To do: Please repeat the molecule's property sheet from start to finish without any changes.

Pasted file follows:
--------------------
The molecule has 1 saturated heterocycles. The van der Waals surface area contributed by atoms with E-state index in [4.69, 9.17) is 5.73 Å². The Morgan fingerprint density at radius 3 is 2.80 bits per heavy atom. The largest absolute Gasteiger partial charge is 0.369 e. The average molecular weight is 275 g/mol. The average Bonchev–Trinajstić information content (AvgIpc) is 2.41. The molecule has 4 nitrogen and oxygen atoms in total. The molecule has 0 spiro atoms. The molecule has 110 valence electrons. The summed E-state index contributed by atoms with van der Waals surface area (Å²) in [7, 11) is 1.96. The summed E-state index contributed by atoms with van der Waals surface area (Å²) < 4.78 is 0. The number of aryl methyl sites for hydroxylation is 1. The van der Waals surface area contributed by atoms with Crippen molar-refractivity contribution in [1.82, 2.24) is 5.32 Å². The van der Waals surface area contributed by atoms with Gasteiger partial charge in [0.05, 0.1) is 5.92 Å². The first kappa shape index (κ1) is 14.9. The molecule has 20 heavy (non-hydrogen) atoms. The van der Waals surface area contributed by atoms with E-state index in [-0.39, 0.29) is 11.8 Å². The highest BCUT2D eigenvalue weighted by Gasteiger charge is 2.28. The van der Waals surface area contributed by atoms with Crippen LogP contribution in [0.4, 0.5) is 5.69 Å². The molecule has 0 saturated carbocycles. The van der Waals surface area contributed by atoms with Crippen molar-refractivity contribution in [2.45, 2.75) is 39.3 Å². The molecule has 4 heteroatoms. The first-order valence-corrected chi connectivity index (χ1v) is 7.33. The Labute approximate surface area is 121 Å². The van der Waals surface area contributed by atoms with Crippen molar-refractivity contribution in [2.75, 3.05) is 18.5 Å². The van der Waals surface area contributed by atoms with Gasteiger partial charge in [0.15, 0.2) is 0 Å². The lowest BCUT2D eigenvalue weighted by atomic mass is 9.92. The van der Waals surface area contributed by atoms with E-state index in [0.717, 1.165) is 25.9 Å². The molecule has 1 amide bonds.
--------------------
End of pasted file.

The molecule has 1 saturated heterocycles. The van der Waals surface area contributed by atoms with E-state index in [4.69, 9.17) is 5.73 Å². The Morgan fingerprint density at radius 3 is 2.80 bits per heavy atom. The largest absolute Gasteiger partial charge is 0.369 e. The average molecular weight is 275 g/mol. The average Bonchev–Trinajstić information content (AvgIpc) is 2.41. The molecule has 4 nitrogen and oxygen atoms in total. The molecule has 0 spiro atoms. The molecule has 110 valence electrons. The summed E-state index contributed by atoms with van der Waals surface area (Å²) in [7, 11) is 1.96. The summed E-state index contributed by atoms with van der Waals surface area (Å²) < 4.78 is 0. The number of aryl methyl sites for hydroxylation is 1. The van der Waals surface area contributed by atoms with Crippen molar-refractivity contribution in [1.82, 2.24) is 5.32 Å². The van der Waals surface area contributed by atoms with Gasteiger partial charge in [0.05, 0.1) is 5.92 Å². The first kappa shape index (κ1) is 14.9. The molecule has 20 heavy (non-hydrogen) atoms. The van der Waals surface area contributed by atoms with E-state index in [-0.39, 0.29) is 11.8 Å². The highest BCUT2D eigenvalue weighted by Gasteiger charge is 2.28. The van der Waals surface area contributed by atoms with Crippen LogP contribution in [0.4, 0.5) is 5.69 Å². The molecule has 0 saturated carbocycles. The van der Waals surface area contributed by atoms with Crippen molar-refractivity contribution in [2.45, 2.75) is 39.3 Å². The molecule has 4 heteroatoms. The first-order valence-corrected chi connectivity index (χ1v) is 7.33. The Labute approximate surface area is 121 Å². The van der Waals surface area contributed by atoms with Crippen molar-refractivity contribution in [2.75, 3.05) is 18.5 Å². The van der Waals surface area contributed by atoms with Gasteiger partial charge in [0.15, 0.2) is 0 Å². The lowest BCUT2D eigenvalue weighted by atomic mass is 9.92. The van der Waals surface area contributed by atoms with E-state index in [0.717, 1.165) is 25.9 Å². The molecule has 1 amide bonds.